Call it pressure. Call it nerves.
But let's also call a spade a spade: there's no room, in a playoff race, for the Blue Jackets to birth the dinosaur egg they did Thursday night in Edmonton.
It's just confounding at this point.
A team that loaded up at the trade deadline and added top-six talent to bolster key positions throughout the lineup has somehow taken a sharp decline in the weeks since. Make no mistake: the Blue Jackets didn't get the green light on their "all-in" trade deadline plan just to grab the second Wild Card spot and get bounced by Tampa Bay in five games. They had eyes on something bigger.
And right now, it appears to be a longshot at best for something like that to happen.
“We've just gotta play better," said defenseman Seth Jones. "You look at the game tonight and they’re playing for nothing and we’re playing something, and it’s not what it looks like."
The Blue Jackets, for the second time in a few weeks, failed to show up against a bad team that's going nowhere. The Oilers' president of hockey operations is at season ticket holder breakfasts dunking on underperforming $2 million players. Their head coach reportedly almost quit because the job was so undesirable. They're actively wasting prime years of one of the game's best players. And they don't have a GM or a discernible plan moving forward.
Yet they've clobbered Columbus in two games – each worth two points – leaving the Blue Jackets one point behind the Montreal Canadiens and on the outside looking in.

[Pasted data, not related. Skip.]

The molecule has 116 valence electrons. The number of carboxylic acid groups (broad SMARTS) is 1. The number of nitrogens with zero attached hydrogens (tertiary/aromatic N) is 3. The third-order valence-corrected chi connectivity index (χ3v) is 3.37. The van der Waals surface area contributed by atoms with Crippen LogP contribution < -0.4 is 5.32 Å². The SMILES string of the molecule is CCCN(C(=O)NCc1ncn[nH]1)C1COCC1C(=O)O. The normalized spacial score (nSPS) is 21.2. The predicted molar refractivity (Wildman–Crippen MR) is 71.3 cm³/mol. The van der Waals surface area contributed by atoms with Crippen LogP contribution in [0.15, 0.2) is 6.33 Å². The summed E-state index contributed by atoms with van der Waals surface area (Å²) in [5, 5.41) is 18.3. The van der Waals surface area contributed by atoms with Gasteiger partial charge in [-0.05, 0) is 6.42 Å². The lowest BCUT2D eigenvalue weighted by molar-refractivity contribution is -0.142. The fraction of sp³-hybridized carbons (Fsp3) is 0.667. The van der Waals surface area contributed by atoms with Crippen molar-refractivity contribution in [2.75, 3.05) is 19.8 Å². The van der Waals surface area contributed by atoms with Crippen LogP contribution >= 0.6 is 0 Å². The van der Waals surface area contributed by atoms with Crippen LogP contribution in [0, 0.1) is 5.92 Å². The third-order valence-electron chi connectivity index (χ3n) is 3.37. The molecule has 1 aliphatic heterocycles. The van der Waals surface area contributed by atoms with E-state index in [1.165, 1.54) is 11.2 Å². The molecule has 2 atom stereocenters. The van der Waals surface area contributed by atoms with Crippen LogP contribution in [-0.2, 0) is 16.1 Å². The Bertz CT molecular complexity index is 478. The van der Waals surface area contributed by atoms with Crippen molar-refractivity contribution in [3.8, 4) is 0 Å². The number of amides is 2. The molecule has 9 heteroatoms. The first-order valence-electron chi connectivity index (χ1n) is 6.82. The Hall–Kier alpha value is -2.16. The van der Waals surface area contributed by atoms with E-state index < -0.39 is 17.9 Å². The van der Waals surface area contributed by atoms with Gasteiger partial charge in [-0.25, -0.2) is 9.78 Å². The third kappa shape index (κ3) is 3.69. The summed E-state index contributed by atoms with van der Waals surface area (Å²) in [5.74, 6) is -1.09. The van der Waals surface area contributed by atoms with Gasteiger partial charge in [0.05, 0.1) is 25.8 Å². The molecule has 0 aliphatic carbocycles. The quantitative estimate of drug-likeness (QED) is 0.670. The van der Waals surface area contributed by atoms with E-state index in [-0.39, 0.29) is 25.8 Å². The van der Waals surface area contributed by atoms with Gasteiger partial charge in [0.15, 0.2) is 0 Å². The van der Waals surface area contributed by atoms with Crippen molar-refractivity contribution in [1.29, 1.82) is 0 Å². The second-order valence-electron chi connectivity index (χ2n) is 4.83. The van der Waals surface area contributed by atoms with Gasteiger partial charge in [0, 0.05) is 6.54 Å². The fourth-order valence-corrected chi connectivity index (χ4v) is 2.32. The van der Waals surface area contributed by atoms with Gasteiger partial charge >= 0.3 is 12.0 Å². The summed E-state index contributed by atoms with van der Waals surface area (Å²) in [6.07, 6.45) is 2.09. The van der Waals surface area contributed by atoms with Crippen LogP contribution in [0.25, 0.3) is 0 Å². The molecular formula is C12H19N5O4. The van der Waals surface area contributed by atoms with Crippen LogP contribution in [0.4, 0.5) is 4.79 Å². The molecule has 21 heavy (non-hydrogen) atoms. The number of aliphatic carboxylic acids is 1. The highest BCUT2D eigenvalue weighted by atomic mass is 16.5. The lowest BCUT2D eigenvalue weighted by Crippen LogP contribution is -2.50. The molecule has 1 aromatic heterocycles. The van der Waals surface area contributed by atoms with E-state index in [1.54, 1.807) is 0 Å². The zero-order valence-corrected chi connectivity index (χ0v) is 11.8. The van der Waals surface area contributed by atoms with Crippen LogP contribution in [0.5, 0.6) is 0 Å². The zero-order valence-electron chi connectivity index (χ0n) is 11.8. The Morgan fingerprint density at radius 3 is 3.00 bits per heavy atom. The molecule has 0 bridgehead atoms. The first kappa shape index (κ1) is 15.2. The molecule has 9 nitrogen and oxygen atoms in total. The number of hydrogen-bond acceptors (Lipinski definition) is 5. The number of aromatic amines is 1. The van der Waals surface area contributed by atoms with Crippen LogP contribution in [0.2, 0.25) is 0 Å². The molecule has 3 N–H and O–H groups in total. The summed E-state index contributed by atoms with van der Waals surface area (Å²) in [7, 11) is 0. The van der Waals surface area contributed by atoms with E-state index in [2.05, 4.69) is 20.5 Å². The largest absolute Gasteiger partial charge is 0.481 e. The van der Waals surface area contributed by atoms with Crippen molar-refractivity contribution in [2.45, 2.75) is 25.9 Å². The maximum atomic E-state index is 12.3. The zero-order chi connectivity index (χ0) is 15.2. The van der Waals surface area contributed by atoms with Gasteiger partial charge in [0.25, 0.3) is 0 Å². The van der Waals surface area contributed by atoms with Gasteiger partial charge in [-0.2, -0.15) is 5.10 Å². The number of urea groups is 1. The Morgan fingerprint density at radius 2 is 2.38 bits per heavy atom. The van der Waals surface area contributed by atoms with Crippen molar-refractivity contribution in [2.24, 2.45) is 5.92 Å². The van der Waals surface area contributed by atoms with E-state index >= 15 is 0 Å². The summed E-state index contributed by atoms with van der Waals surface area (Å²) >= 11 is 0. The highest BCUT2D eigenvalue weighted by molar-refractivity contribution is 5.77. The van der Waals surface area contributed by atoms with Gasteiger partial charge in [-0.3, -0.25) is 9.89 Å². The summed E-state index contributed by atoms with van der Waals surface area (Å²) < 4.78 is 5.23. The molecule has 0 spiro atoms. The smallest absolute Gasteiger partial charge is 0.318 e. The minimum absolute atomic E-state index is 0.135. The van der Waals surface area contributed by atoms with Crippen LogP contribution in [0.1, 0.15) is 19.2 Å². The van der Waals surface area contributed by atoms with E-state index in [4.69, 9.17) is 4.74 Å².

"Enough with the meetings, enough with the talk," Jones said. "We've gotta find a way to motivate ourselves and motivate yourself individually to be the best player you can be every night and be the best player for this team.”
There is a very real scenario where, in two weeks' time, the Blue Jackets are outside the playoff picture by a point or two, while holding the powerful ROW tiebreaker on most teams around them and boasting more talent than those they're competing with – and they collected exactly zero (0) points in two meetings with the NHL's brightest-burning tire fire.
“They’re not playing for anything," Jones said of the Oilers. "It’s different in this room – we’re in a position to do something, make the playoffs and make some noise, and something has to change here.”
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